When I arrived. Nicholas arranged for me to give a talk to the Young Conservatives on astrology and. having been to one or two of their small gatherings. I was never happy being this amalgam of different philosophies of heterosexuality. 19 Hooksett. and I explained to him a little bit of how astrology worked. with whom I constantly fought and argued. NH My Most Embarrassing Moment worked alongside Nicholas who ran the Young Conservatives in an English city. I was dismayed to see a huge hall 143 I . Daryl F.. boring corduroy-wearers. I was pissed off that the world would never accept me for who I was. all of the negativity had passed and I was far too tired to let it ruin my life anymore. So I confessed my truths. I wrote a script. And I knew. my sadness never faltered. only for who I pretended to be. I am finally happy. and the burden of hiding was spirited away. that my parents felt the same.T R U E S T O R I ES During those sixteen years. all too well in fact. One day. I didn’t expect more than 20 of these dowdy. alternating paragraphs with Nicholas. At seventeen. And it quickly and easily became the source of hatred and anger toward my own parents. He talked politics all day long and I talked astrology.
He was very meticulous about his physical appearance and even suffered from anorexia for a time. I stood with mouth tightly shut and eyes bulging for the duration of the talk. ENGLAND Two Sides to Every Coin have two friends who came out of the closet. He dated one girl 144 I . We didn’t date. and sinker. one male and one female. being a noble and resourceful man. Knowing very little about astrology. Philippa. He had an “affected” tone of voice and LOVED shopping. I went to my junior and senior proms with the guy.100+ full of people as far as the eye could see. it was swallowed hook. 30 Maidstone. I was literally paralyzed. He made it so fascinating that no matter what he said. This brought about a case of stage fright. The audience was riveted by his magnetic personality and his cultured accent even when he said the Sun makes a revolution around the Earth every 25. Kent. carried on like a trooper. but I always suspected that he was gay. Nicholas. His self-confidence saved the day. We started off well until I looked at the first row and this Scorpio guy was miming hysterical laughter. he just threw in the astrological terms he remembered and made up a little story about each one. line. especially for clothes.000 years and the sidereal time is due to the Earth’s wobbling motion.
My parents said I was not gay and that they were going to send me to an island where nuns and priests would “fix” me. If she had expressed a desire to pursue a romantic relationship with me I wouldn’t have been able to remain friends with her after that. Jayne L. She never had problems getting a date and always had boyfriends. As for my female friend. ME My Struggles not understand what homosexuality was and they disassociated themselves from me. it came as no surprise to me when he told me that he never had a sexual relationship with her. When he told me he was gay. but I never really suspected she was gay. Our friendship didn’t change whatsoever. However. They had a priest and my oldest brother try to talk sense into 145 I came out at a young age. I didn’t really think anything of it. she was always a tomboy. My friends just did . It wasn’t until she started dating a VERY effeminate guy that I thought she might be at least bisexual. Our friendship didn’t change in the slightest because she wasn’t “interested” in me. Waterville. He came out of the closet after they broke up and she came out not too long after that. especially since I had always suspected it.T R U E S T O R I ES his senior year in high school and seemed to really care about her.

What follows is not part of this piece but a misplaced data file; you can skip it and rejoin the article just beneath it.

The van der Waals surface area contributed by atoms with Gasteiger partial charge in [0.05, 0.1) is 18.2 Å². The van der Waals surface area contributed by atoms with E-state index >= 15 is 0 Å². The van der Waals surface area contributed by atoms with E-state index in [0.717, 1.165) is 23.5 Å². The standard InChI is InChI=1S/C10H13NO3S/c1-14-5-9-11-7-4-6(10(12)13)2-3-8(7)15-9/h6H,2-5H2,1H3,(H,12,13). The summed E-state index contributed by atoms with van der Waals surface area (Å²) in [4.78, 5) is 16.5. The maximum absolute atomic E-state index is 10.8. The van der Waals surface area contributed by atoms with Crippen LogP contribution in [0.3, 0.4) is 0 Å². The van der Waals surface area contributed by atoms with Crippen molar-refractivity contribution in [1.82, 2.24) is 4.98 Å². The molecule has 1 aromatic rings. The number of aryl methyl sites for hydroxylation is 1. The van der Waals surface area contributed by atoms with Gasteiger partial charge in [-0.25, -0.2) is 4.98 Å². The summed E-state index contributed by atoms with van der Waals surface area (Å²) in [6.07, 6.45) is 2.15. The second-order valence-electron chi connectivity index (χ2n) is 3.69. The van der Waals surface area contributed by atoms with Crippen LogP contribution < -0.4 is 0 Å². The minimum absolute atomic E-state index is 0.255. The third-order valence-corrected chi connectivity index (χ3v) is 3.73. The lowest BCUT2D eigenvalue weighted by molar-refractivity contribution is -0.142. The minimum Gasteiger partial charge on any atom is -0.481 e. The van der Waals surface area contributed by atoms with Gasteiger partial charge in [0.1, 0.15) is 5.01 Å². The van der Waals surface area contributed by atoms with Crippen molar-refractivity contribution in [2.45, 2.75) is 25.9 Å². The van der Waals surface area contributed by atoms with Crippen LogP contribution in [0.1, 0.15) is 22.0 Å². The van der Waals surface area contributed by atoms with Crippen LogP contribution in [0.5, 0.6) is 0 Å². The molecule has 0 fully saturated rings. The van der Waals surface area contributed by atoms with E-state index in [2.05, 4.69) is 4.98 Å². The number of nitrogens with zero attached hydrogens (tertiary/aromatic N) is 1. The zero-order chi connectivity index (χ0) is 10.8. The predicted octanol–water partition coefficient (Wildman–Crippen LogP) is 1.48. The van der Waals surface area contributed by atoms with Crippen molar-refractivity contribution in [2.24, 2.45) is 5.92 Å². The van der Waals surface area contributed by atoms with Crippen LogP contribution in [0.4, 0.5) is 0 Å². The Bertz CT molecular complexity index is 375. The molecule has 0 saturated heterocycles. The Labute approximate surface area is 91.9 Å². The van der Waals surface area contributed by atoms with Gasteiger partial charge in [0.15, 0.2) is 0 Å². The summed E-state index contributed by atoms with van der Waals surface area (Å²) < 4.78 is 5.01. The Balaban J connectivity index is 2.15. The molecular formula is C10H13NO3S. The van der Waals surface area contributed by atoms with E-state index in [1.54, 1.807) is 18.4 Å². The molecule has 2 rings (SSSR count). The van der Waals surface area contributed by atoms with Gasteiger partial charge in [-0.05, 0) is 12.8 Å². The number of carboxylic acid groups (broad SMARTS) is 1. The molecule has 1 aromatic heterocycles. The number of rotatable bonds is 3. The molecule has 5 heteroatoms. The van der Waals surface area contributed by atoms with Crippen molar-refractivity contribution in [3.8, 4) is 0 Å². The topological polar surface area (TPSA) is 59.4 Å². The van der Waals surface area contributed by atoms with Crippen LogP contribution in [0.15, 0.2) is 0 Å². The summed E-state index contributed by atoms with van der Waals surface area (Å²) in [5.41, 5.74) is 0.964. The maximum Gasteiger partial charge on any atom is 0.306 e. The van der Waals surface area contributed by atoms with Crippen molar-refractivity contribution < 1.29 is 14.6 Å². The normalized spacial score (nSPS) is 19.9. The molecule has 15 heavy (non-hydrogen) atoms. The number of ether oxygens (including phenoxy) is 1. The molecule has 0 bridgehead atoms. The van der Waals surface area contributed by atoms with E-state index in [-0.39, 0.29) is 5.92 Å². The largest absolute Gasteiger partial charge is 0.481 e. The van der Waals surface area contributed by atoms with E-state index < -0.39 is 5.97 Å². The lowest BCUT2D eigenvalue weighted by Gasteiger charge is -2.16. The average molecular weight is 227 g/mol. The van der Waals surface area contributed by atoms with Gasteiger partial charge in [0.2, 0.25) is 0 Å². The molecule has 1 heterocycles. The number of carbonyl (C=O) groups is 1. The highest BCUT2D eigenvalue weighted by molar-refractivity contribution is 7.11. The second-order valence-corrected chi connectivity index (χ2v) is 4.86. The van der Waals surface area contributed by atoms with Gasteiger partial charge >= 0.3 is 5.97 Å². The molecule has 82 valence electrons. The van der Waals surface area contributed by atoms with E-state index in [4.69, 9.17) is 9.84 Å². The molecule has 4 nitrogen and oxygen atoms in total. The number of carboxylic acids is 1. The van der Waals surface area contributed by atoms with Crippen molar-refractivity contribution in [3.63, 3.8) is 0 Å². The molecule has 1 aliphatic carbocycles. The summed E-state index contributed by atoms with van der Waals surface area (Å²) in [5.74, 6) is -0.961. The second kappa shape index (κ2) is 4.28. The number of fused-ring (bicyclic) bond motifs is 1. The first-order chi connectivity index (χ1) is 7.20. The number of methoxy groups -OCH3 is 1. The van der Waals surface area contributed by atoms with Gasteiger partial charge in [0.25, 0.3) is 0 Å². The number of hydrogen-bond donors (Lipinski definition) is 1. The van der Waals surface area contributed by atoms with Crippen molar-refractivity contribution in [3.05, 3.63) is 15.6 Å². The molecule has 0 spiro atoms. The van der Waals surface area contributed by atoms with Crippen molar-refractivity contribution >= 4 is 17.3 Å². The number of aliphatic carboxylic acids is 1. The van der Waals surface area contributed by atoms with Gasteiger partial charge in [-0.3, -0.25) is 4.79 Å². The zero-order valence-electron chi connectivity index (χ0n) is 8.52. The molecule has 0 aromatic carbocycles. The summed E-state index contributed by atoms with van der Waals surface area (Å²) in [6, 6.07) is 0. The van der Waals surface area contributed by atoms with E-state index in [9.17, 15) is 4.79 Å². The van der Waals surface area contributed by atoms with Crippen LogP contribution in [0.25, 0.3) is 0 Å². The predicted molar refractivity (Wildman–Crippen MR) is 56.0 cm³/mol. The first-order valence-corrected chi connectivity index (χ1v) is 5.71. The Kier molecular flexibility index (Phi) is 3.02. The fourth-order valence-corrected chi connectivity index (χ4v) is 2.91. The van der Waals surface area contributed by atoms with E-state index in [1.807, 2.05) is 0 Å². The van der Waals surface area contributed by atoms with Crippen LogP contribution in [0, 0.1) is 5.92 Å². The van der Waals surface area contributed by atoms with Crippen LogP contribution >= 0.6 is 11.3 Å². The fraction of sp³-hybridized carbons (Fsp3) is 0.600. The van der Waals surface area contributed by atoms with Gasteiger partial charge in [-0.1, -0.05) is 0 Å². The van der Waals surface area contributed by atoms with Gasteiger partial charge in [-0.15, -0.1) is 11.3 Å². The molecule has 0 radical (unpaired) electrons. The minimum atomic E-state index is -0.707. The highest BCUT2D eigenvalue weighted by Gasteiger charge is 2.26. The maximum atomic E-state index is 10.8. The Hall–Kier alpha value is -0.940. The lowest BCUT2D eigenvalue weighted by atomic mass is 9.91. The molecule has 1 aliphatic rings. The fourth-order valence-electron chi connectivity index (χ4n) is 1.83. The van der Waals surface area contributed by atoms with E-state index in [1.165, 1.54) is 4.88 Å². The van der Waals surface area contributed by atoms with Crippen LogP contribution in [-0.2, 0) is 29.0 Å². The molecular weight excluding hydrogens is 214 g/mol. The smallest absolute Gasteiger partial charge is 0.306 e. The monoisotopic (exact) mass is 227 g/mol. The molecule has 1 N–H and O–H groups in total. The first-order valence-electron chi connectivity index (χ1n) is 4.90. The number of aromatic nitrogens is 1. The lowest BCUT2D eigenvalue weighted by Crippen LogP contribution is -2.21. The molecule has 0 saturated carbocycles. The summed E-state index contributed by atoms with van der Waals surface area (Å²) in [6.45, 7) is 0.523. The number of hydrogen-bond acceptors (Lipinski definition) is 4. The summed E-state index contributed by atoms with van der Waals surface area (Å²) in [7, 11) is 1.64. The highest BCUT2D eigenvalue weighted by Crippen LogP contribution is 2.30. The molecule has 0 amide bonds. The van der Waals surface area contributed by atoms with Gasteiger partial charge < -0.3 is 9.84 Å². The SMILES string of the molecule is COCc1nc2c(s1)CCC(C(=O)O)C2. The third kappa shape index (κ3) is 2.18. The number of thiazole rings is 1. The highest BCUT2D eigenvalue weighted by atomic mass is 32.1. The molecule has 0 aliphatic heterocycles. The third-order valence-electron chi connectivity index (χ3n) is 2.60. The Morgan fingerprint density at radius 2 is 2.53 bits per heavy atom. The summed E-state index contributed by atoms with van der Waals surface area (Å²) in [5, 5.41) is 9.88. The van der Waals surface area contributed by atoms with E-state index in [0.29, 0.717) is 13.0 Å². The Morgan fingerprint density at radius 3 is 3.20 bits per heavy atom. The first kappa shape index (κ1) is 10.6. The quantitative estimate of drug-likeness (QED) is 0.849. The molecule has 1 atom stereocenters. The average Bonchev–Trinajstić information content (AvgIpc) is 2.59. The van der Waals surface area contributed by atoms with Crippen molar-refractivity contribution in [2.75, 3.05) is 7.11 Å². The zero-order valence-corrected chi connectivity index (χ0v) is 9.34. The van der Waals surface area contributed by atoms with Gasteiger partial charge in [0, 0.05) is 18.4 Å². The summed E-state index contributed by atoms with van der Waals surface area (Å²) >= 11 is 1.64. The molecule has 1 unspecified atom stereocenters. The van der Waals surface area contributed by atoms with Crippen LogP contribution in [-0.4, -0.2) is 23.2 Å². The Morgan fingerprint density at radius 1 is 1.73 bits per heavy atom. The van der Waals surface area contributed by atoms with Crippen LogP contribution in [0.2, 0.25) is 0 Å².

too. gays and lesbians are persecuted. we are at the mercy of a very homophobic system. So I distanced myself emotionally from my family. They even sent me to a shrink.” so we had to go back to court. “Never mind. but I am a woman and therefore. A judge has heard our case 3 times but each time. who is from Peru. I was also advised by the dean at my junior high school to quit school and get a GED since the “students were not prepared for my lifestyle. After three years worth of evidence gathering. I could marry her and she would become a legal resident in only 3 years. the new judge denied the case and ordered her to be deported. and my uncle forbade my cousin to associate with me for fear that I would make her gay.” I did. If I were a man. We are not giving it to her.100+ me. We feel the judge was very homophobic. and the shrink said that they needed therapy. not me.” which is about bi-national couples being forced to split up due to unfair immigration policies aimed at gays. My parents sent me to live up north with my fanatical brother. Right now. He did not care that my partner and I appeared in a documentary shown worldwide called “Through Thick and Thin. we were given yet another continuance because the INS attorney said that my partner qualified under an old law called “Suspension of Deportation.” Within 10 days. the INS attorney contacted our lawyer and said. I fear losing my partner. As if things couldn’t get any worse. knowing that if she 146 . he’s given us a continuation because we “needed more proof” to prove that in Peru. He had no concern for my partner’s safety.